“What do you mean?”


The tip of her pen rested on her notebook.


Dongju paused, the silence stretching.


Ink from her pen began to bleed into the paper, creating a dark spot like water filling a well.


Soo-young maintained a cheerful tone. “I heard good things about her. People at the department office were saying a lot of positives.”




“They mentioned she doesn’t talk much. Is that true?”




“I see. I guess that’s her choice. Were you okay with it?”




“Right. Let’s go to the security office together later.”






There was a brief moment of silence.


Soo-young clenched her teeth. Dongju spoke as if oblivious to the tension.


“We should tell her we can’t go to the security office anymore.”


“We don’t need to do that.”


Soo-young forced a cheerful reply. “Alright.”


She decided not to ask any more questions.




Dongju merged with the throng of students exiting the lecture hall. Soo-young was waiting by the vending machine. She handed him a drink as he approached. Dongju accepted it.


“Are we going to grab lunch?” she asked.




Dongju checked his calendar on his phone.


After putting his phone away, he said, “I should call my mom to join us.”


“Oh… Should I call her?”


“I’ll do it.”


Dongju’s life had become a series of meticulously scheduled tasks: Lunch with his mom every two weeks, twice daily calls to discuss daily plans over breakfast, respond to messages within ten minutes, send updates via message about class times, meals, and arrivals at home, dine at home, accompany his mom wherever she wanted on weekends.


These routines had become central to his life.


Dongju and Soo-young entered a restaurant near their house where Kyung-hee was already waiting.


“Have you been waiting long?” Dongju asked as they sat down.


“No, I just got here,” his mom replied, clearly pleased to be having lunch with them.


“What did you do this morning?”


“Some cleaning, some laundry… Oh, and I repotted the lily in the living room because it’s grown so much. It’s blooming beautifully.”


“That’s great. Did you have breakfast?”


“Of course. I made fried rice with the leftover pork from yesterday.”


“That’s good.”


Dongju nodded, attentively listening to Kyung-hee’s stories and responding appropriately.


Kyung-hee turned to Soo-young. “How’s your TOEFL prep going?”


“It’s mostly fine, but my speaking score isn’t improving. I think I’ll need another month or two,” Soo-young replied with a hint of frustration.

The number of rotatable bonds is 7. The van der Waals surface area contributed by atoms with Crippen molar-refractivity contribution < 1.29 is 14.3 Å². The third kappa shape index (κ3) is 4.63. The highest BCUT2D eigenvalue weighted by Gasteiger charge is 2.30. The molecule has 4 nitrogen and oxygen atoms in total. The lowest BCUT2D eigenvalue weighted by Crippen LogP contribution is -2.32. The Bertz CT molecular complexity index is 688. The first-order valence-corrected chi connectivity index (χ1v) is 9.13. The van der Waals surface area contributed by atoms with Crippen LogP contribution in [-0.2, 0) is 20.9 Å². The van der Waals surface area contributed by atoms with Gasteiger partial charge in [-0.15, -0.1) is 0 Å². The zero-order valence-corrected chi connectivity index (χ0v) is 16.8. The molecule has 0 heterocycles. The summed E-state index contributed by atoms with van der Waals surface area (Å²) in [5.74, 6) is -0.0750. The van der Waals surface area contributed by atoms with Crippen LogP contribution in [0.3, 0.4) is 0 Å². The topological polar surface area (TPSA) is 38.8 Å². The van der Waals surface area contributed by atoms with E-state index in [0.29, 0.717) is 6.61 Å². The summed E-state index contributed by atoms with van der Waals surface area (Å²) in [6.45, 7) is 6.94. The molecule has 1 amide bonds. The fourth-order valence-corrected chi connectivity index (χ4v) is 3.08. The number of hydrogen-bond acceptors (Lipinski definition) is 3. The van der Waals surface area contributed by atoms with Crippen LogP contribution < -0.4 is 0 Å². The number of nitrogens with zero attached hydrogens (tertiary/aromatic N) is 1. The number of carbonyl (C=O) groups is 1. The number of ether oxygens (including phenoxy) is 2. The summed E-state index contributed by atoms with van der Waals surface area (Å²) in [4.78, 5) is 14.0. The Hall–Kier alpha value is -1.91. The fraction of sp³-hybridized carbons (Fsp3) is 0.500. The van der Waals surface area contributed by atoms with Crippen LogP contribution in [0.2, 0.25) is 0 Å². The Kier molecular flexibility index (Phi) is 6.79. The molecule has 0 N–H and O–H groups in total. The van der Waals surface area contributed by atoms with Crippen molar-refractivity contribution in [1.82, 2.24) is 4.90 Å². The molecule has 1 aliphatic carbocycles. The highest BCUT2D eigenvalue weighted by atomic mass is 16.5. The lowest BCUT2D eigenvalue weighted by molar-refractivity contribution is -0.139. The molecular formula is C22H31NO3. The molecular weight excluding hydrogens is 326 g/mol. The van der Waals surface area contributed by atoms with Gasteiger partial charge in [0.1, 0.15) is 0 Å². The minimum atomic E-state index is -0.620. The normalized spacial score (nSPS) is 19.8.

“You really need to sign up for a specialized class for speaking. It’s not something you can cram at the last minute. Why don’t you sign up for a three-month course?”


“I think I will,” Soo-young agreed.


“What are you doing this afternoon?”


“Remember Junghee, the one who went abroad to study? She’s Dongju’s classmate. She’s back, so I’m planning to meet up with her.”


“Oh really? Is Dongju not going with you?” Kyung-hee turned to Dongju.


“Should I go too?” Dongju asked.


“It would be nice since she’s back after a long time,” Kyung-hee replied.


“I’ll go, then.”


“Good. And let’s all have dinner at home tomorrow.”




“I’m making Mille-Feuille Nabe. Soo-young’s favorite.”


Soo-young responded playfully, “We can eat something either you or Dongju likes.”


“Dongju likes it too. I do as well. Right?” Kyung-hee said, looking at Dongju.




Dongju felt like he was slipping into the routine of a well-trained pet. Eating whatever was served, playing with the toys bought for him, moving just enough, resting just enough, showing up just enough…


To an outsider, Dongju’s life would seem problem-free, healthier, and even enviable compared to his past. But voicing any dissatisfaction would likely end with him being scolded for being ungrateful.


He had settled into that pattern until now.








“Oh, sorry. What did you say?”


“Are you free this weekend?”


“Yes. Is there somewhere you want to go?”


“I was thinking of going to an art gallery. There’s a Matisse exhibition at the Art Center.”




Becoming a pet might be simpler than facing the memories that haunted him. Memories that, though seemingly harmless, could suddenly stab like a knife.


“Do you want to go together?” Soo-young asked.


“…Yes, I’d like that.”


Dongju’s expression softened to match his polite response.




“Here, this is for you.” A young male student handed Dongju a package. “It looks like the X-banner for the department event.”


Dongju took the box.


Professor Hwang came out of the meeting room, his tone light and teasing. “Ah, Dongju Choi has finally got a successor. Just when he started to behave himself and not drink, it’s already time for him to graduate.”


Professor Hwang stretched and walked to his desk. Dongju didn’t react to the professor’s comment and began checking the contents of the package.


The student leaned in. “It’s the X-banner, right?”


Dongju was silent, his focus on one side of the box.


“Is there a problem?” the student asked.


Dongju’s eyes were fixed on a blue sticker on the box.


“That’s just to mark the packages that come to the Humanities department,” the student explained. “They’ve put different colored stickers for different buildings.”




“There are so many packages, they started sorting them like that. The new security guard did it.”


Dongju momentarily stiffened.


The student gathered his things from the table. “I have to run an errand for Professor Seong now.”


“Hey, um…”


“Yes?” said the student, looking at Dongju.


Dongju went to speak, but he couldn’t find the words.


“What?” the student said, looking puzzled.


“What happened to the old security guard?” Dongju said finally.


The student looked like he was processing Dongju’s question for a moment as if he had expected something else.


“Oh, I heard she quit.”